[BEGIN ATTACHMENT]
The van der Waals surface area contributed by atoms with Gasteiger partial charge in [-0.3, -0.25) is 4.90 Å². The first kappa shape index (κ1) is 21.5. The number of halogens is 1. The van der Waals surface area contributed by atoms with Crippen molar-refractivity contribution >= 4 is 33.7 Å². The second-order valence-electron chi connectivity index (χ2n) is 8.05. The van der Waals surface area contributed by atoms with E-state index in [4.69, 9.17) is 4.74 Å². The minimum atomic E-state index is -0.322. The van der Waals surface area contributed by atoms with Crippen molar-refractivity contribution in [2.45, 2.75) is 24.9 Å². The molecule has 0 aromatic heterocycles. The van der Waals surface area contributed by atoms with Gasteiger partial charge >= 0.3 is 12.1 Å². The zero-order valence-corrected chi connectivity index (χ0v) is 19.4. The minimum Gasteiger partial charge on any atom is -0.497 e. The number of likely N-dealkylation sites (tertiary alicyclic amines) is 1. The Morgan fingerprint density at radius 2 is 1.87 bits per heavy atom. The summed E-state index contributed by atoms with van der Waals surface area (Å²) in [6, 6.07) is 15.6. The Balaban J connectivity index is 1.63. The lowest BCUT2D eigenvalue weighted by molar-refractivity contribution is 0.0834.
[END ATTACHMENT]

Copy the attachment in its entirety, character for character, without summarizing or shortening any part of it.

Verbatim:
The van der Waals surface area contributed by atoms with Gasteiger partial charge in [-0.3, -0.25) is 4.90 Å². The first kappa shape index (κ1) is 21.5. The number of halogens is 1. The van der Waals surface area contributed by atoms with Crippen molar-refractivity contribution >= 4 is 33.7 Å². The second-order valence-electron chi connectivity index (χ2n) is 8.05. The van der Waals surface area contributed by atoms with E-state index in [4.69, 9.17) is 4.74 Å². The minimum atomic E-state index is -0.322. The van der Waals surface area contributed by atoms with Crippen molar-refractivity contribution in [2.45, 2.75) is 24.9 Å². The molecule has 0 aromatic heterocycles. The van der Waals surface area contributed by atoms with Gasteiger partial charge >= 0.3 is 12.1 Å². The zero-order valence-corrected chi connectivity index (χ0v) is 19.4. The minimum Gasteiger partial charge on any atom is -0.497 e. The number of likely N-dealkylation sites (tertiary alicyclic amines) is 1. The Morgan fingerprint density at radius 2 is 1.87 bits per heavy atom. The summed E-state index contributed by atoms with van der Waals surface area (Å²) in [6, 6.07) is 15.6. The Balaban J connectivity index is 1.63. The lowest BCUT2D eigenvalue weighted by molar-refractivity contribution is 0.0834.